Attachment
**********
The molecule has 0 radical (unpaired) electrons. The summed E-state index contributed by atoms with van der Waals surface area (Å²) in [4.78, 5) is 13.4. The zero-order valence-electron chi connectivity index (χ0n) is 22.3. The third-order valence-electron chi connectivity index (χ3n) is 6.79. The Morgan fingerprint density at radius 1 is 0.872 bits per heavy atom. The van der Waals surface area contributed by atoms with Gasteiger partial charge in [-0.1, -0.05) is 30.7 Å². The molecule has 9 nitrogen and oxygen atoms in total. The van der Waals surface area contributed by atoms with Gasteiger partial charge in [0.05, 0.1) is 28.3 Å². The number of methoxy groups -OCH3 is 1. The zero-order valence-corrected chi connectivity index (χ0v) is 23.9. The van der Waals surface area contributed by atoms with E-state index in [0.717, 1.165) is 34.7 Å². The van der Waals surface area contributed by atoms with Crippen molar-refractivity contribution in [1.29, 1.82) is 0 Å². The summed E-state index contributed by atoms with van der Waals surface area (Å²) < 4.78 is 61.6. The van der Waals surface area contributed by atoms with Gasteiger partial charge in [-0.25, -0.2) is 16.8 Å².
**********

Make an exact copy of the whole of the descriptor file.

The molecule has 0 radical (unpaired) electrons. The summed E-state index contributed by atoms with van der Waals surface area (Å²) in [4.78, 5) is 13.4. The zero-order valence-electron chi connectivity index (χ0n) is 22.3. The third-order valence-electron chi connectivity index (χ3n) is 6.79. The Morgan fingerprint density at radius 1 is 0.872 bits per heavy atom. The van der Waals surface area contributed by atoms with Gasteiger partial charge in [-0.1, -0.05) is 30.7 Å². The molecule has 9 nitrogen and oxygen atoms in total. The van der Waals surface area contributed by atoms with Gasteiger partial charge in [0.05, 0.1) is 28.3 Å². The number of methoxy groups -OCH3 is 1. The zero-order valence-corrected chi connectivity index (χ0v) is 23.9. The van der Waals surface area contributed by atoms with E-state index in [0.717, 1.165) is 34.7 Å². The van der Waals surface area contributed by atoms with Crippen molar-refractivity contribution in [1.29, 1.82) is 0 Å². The summed E-state index contributed by atoms with van der Waals surface area (Å²) < 4.78 is 61.6. The van der Waals surface area contributed by atoms with Gasteiger partial charge in [-0.25, -0.2) is 16.8 Å².